Shakuntala Devi Hindi Movie ReviewFeature Film | Biopic | 2h 7min
Amazon Prime's new film 'Shakuntala Devi' is based on the namesake mathematician who entered The Guinness Book of World Records through her sheer brilliance at number crunching. Her ability to calculate complex numbers all in the mind earned her the nickname, 'The Human Computer'. Directed by Anu Menon, the film stars Vidya Balan as Shakuntala Devi, and it chronicles the topsy-turvy life of the titular character.
Devi's love for the numbers is at odds with her basic relationships in life. This fact is established right at the start, where we see Anupama sue her mother for trying to deprive her of her property rights. The movie then flashes back to the childhood of Devi in Bangalore - her rise to stardom even without primary education starts here. Mathematics may be the most difficult subject, but it is child's play even for the young Devi. Everyone who encompasses her life is startled by her ability to solve complicated mathematical riddles at the blink of an eye.
Most geniuses are aloof people who spend their whole life away from the public. Conversely, Devi likes to dress up and party hard, plus she is quick-witted and has a larger-than-life persona. Vidya Balan is appropriate for the role, and she gets the essence of the character. But the inherent strength of the movie is also its main weakness: the conflicts and resolutions are by the numbers, just like the math riddles that Devi solves. Whatever attempt of the makers to delve deeper into the mind of this math wizard/person only skims the surface.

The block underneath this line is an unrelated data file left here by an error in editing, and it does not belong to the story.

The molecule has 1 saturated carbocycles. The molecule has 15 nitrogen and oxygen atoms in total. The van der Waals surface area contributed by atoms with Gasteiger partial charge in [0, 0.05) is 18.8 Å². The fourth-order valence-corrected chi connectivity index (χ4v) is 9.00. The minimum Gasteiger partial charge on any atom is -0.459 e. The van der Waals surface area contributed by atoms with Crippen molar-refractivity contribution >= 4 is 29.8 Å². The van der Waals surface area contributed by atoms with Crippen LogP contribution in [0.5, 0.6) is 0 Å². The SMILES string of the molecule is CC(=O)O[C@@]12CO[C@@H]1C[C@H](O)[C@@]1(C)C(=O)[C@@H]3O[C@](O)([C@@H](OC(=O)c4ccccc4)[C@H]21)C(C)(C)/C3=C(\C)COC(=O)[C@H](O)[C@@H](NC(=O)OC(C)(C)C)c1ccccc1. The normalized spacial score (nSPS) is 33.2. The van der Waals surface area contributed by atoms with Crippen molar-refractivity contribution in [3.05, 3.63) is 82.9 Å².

Albert Einstein's brain was studied many times, but experts found little to substantiate why he was a genius. There is a scene in Menon's film where Devi subjects herself to brain tests, only to learn from medical professionals that her brain is just as normal as anyone else's. The issue with this portion is that it does not add anything new to our little understanding of the genius she was. It is like saying Don Bradman averages close to 100 supposedly because his eyesight was better and he picked up the length of the ball faster than others. Sure, Devi's mind worked faster, but the movie devotes too much time admiring and understanding her genius while not intriguing us with anything revelatory.
Then there are the parts that talk about her complicated relationships, first with her husband Paritosh Banerji (Jisshu Sengupta) and then her daughter Anupama (Saniya Malhotra). Even in these portions, the movie follows a rigid rulebook, with clearly defined characters, conflicts and resolutions. Maybe some of this is appropriate because maths itself works by the numbers.
Each dramatic moment in Menon's movie seems so staged up and artificial. Even some of the dialogues seem too cinematic for a biopic. I scoffed when one of the younger Banerji's lines borrow from the famous dialogue in Amitabh Bachan's 1978 film 'Don'. It goes like this, "Shakuntala ko samajhna mushkil hi nahi namumkin hai" (It is not just difficult to understand Shakuntala but it is impossible).
I like Saniya Malhotra for she is young, peppy and seems uninhibited in front of the camera. Saniya holds her own opposite a seasoned performer like Vidya Balan, but she is also too raw to make their relationship work the magic. What works is Balan's unmistakable presence as Devi. This is a woman who finds maths even in the most mundane things, like her new house number for instance. Much like she did in last year's Mission Mangal, Balan brings a genuine feeling and passion that befits the real-life figure. And, even when the film borders on being just another soap opera, there are pleasures to be had in watching a true thespian at work.